Forming Partnerships

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As opportunities arise, organizations need practical advice on whether or not to form strategic partnerships, and, if so, where to begin the partnership development process. When considering a potential partnership, you may have questions such as: What benefits can a partnership provide? What organizations should we consider partnering with? How do we get a partnership process underway? The first step in developing a partnership is to define the need for a partnership. The second step is to start the process. The third step is to set up and maintain the partnership. Remember—a partnership should not be the end in itself, but, instead, a means to an end. Therefore, establishing a partnership may not always be the appropriate decision for meeting your goals.

The first step in partnership formation is to define the need for a partnership.

The goal in partnerships is to achieve more than individual organizations can achieve on their own. In other words, the whole of the partnership is greater than the sum of the individual parts.
Identifying self-interest is a critical part of this first step.  In defining the need for a partnership, you should think not only about what the partnership can accomplish as a whole, but also about the concrete benefits to your organization in particular. Each potential partner should answer the following questions and discuss their answers together:

  • What are our short-term interests? What does our organization need to accomplish or gain in the next 12 months to stay engaged in the partnership?
  • What are our long-term interests? What does our organization need to accomplish or gain in the next 18-36 months to stay engaged in the partnership?

Possible answers might include additional organizational members or volunteers; enhanced products or services; greater community credibility or support; and improved access to businesses, agencies, or foundations.

The second step in partnership formation is to start the process.

Partnerships have to be developed and nurtured in ways that respect and recognize all individuals. Building relationships is not just the responsibility of organizational leaders, but of everyone working in the partnership. It’s also important at the initial stages to agree on a set of ground rules for the partnership. This may seem obvious, but very few groups perform this fundamental requirement necessary for valuing and respecting the individual partners.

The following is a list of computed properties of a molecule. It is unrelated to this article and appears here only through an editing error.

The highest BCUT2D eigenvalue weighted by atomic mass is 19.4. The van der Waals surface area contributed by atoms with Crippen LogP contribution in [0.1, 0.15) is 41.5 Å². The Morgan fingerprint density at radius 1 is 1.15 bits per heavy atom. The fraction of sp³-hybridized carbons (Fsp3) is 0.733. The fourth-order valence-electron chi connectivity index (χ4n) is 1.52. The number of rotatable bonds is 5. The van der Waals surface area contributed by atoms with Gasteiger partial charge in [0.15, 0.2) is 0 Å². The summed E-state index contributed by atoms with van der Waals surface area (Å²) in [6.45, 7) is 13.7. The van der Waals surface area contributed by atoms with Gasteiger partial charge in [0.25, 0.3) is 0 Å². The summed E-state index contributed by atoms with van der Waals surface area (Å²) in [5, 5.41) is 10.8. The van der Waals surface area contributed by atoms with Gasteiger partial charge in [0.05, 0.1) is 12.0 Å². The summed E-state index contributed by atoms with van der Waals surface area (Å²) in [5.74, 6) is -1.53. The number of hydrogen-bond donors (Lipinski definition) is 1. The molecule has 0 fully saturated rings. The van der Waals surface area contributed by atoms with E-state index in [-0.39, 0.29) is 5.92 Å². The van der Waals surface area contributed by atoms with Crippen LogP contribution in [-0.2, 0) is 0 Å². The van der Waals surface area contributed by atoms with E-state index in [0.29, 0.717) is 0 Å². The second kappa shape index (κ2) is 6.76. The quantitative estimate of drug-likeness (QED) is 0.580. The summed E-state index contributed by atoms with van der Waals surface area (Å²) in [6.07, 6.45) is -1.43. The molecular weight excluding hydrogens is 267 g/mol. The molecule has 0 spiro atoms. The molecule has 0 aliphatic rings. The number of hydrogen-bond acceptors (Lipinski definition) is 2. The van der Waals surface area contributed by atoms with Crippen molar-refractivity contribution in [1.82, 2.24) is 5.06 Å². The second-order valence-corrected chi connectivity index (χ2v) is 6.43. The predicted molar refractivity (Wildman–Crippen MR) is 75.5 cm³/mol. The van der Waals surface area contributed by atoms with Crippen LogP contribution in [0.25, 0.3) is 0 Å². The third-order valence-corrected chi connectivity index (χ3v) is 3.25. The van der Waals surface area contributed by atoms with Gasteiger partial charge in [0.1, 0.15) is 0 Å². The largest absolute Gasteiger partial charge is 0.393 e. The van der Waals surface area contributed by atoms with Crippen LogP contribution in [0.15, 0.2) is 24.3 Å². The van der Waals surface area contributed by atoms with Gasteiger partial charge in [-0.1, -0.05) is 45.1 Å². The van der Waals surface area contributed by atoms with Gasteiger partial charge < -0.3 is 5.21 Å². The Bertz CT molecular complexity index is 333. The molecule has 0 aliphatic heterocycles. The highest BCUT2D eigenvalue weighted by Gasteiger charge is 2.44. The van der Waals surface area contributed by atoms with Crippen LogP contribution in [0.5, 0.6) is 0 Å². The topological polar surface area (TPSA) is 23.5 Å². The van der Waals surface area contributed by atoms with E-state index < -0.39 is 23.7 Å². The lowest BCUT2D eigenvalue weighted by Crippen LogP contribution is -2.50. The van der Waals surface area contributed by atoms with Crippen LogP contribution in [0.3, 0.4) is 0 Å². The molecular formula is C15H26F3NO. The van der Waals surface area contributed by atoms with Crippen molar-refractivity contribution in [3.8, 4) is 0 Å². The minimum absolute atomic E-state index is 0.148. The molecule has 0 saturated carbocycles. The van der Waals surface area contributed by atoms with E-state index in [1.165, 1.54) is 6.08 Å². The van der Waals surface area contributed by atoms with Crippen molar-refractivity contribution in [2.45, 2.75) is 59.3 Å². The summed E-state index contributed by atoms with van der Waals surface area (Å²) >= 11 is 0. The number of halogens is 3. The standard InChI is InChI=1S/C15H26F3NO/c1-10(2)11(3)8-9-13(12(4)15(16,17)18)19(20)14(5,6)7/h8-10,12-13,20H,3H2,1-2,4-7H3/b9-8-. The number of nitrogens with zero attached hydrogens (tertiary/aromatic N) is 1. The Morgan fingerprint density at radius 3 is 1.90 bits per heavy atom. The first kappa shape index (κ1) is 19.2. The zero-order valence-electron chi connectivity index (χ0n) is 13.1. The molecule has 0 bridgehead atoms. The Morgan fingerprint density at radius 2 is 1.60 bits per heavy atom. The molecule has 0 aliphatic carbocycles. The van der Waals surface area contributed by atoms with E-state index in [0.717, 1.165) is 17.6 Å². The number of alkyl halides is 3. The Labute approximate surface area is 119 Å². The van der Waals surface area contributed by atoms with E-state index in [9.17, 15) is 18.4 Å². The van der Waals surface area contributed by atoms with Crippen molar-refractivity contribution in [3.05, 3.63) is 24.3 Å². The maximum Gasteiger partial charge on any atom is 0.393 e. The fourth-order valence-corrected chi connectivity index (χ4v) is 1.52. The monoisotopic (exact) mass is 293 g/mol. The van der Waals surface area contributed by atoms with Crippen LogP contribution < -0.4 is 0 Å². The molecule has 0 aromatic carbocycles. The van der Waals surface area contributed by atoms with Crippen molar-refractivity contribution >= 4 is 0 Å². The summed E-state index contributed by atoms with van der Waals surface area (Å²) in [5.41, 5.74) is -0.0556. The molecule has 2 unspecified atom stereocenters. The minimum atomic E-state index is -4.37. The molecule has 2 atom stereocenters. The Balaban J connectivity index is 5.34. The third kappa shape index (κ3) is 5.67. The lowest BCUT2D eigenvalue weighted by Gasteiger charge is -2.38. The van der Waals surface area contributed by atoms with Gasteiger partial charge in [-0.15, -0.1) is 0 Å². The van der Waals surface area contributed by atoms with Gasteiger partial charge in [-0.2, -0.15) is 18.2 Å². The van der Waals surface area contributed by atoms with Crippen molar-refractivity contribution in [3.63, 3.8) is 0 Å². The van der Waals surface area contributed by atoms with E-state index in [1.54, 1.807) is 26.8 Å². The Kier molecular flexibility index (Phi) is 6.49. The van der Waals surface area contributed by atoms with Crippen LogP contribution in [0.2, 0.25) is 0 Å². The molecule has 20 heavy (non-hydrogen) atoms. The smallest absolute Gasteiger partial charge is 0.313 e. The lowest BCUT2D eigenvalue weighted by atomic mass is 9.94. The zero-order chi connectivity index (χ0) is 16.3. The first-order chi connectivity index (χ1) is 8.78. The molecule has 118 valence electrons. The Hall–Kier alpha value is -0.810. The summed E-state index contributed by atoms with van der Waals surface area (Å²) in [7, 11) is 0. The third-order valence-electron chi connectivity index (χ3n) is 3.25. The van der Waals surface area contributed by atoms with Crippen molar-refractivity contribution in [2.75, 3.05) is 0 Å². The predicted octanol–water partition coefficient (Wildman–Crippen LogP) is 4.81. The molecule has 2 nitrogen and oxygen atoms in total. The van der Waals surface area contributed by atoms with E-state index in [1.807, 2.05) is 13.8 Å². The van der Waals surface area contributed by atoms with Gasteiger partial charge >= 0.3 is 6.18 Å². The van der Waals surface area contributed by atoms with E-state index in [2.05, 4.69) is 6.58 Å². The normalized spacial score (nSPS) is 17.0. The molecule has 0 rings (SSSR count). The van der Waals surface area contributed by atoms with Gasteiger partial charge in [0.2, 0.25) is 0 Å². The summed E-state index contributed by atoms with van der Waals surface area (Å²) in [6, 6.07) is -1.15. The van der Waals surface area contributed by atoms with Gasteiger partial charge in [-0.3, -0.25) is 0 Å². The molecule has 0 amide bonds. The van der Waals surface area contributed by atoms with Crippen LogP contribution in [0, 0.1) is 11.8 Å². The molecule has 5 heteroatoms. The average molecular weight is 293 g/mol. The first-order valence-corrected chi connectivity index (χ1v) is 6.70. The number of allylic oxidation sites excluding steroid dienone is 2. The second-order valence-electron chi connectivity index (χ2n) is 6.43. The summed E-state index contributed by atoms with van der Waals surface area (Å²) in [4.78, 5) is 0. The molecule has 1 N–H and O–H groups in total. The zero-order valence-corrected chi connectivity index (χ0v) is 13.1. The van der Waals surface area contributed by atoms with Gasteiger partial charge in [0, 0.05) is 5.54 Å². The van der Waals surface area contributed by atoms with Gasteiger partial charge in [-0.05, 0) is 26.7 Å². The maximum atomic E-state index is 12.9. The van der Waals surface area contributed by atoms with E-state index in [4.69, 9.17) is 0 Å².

The stages of developing a partnership can be compared to the stages of team development—forming, storming, norming, and performing. Forming involves bringing people together to start the partnership-building process. It’s important that all members help determine the partnership goals, structure, and processes from the onset. In the next stage, after the group has met several times, people start to question the purpose and direction of the partnership (e.g., “Why am I here?”, “What’s my role?”, “Do we have the right priorities?”). It’s important to work through this storming stage so the group can be open and honest about their perceptions. Norming is the stage in which the partners begin to develop protocols and reach shared agreements. Performing is when the partners are working together smoothly and accomplishing their objectives.

The third step in partnership formation is setting up and maintaining the partnership.

There can often be ambiguity or conflict regarding the division of responsibility between the partnership and individual partners. For instance, it’s often difficult to clearly distinguish between strategic and operational (day-to-day) decision-making. Partners may be reluctant to delegate authority to the partnership. Therefore, the partnership can establish a clearly written legal constitution or contract (sometimes called a “terms of reference”). This document sets out the key objectives, procedures, structure, and outcomes of the partnership. It’s also essential that this document reflect the business plan or strategy that forms the basis of the partnership’s work.

The document gives members an overview of how agreed-upon action will be taken and develops a sense of shared responsibility for the partnership’s achievements and failures. It also gives the partnership some structure and boundaries to work within, while allowing flexibility for change and growth. During the setup stage, partners can also develop a specific work plan and agree on their performance management processes so staff members know what they’re meant to accomplish and how they’re doing.

These checklists will help you launch and set up a partnership.

Click the Evaluating Partnerships, Starting the Process, and Setting Up Checklists

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